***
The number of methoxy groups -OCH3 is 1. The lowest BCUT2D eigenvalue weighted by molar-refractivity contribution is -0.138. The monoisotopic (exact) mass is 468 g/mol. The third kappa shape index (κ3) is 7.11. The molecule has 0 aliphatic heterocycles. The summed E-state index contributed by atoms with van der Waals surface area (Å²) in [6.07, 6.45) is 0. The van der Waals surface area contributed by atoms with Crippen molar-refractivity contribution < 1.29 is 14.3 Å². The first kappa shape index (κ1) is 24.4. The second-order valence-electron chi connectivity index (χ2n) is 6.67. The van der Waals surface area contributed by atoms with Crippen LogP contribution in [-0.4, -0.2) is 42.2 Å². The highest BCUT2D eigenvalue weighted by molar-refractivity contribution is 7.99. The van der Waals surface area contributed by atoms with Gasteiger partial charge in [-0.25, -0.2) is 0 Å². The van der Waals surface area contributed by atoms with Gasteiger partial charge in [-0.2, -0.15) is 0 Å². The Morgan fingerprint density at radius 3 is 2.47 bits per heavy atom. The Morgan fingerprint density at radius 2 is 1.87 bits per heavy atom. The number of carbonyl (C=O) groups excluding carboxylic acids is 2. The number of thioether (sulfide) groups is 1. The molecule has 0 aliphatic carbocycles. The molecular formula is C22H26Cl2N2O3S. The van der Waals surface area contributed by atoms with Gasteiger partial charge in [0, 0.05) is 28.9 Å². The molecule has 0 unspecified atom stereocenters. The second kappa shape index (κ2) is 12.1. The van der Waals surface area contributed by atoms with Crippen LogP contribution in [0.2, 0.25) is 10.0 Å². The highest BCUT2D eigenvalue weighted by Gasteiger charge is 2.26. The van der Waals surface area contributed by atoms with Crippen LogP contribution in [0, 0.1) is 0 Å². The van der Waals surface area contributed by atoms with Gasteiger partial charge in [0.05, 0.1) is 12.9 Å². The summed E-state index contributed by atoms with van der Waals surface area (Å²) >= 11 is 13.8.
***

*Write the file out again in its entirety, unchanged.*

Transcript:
The number of methoxy groups -OCH3 is 1. The lowest BCUT2D eigenvalue weighted by molar-refractivity contribution is -0.138. The monoisotopic (exact) mass is 468 g/mol. The third kappa shape index (κ3) is 7.11. The molecule has 0 aliphatic heterocycles. The summed E-state index contributed by atoms with van der Waals surface area (Å²) in [6.07, 6.45) is 0. The van der Waals surface area contributed by atoms with Crippen molar-refractivity contribution < 1.29 is 14.3 Å². The first kappa shape index (κ1) is 24.4. The second-order valence-electron chi connectivity index (χ2n) is 6.67. The van der Waals surface area contributed by atoms with Crippen LogP contribution in [-0.4, -0.2) is 42.2 Å². The highest BCUT2D eigenvalue weighted by molar-refractivity contribution is 7.99. The van der Waals surface area contributed by atoms with Gasteiger partial charge in [-0.25, -0.2) is 0 Å². The van der Waals surface area contributed by atoms with Gasteiger partial charge in [-0.2, -0.15) is 0 Å². The Morgan fingerprint density at radius 3 is 2.47 bits per heavy atom. The Morgan fingerprint density at radius 2 is 1.87 bits per heavy atom. The number of carbonyl (C=O) groups excluding carboxylic acids is 2. The number of thioether (sulfide) groups is 1. The molecule has 0 aliphatic carbocycles. The molecular formula is C22H26Cl2N2O3S. The van der Waals surface area contributed by atoms with Gasteiger partial charge in [0, 0.05) is 28.9 Å². The molecule has 0 unspecified atom stereocenters. The second kappa shape index (κ2) is 12.1. The van der Waals surface area contributed by atoms with Crippen LogP contribution in [0.2, 0.25) is 10.0 Å². The highest BCUT2D eigenvalue weighted by Gasteiger charge is 2.26. The van der Waals surface area contributed by atoms with Crippen LogP contribution in [0, 0.1) is 0 Å². The van der Waals surface area contributed by atoms with Gasteiger partial charge in [0.05, 0.1) is 12.9 Å². The summed E-state index contributed by atoms with van der Waals surface area (Å²) >= 11 is 13.8.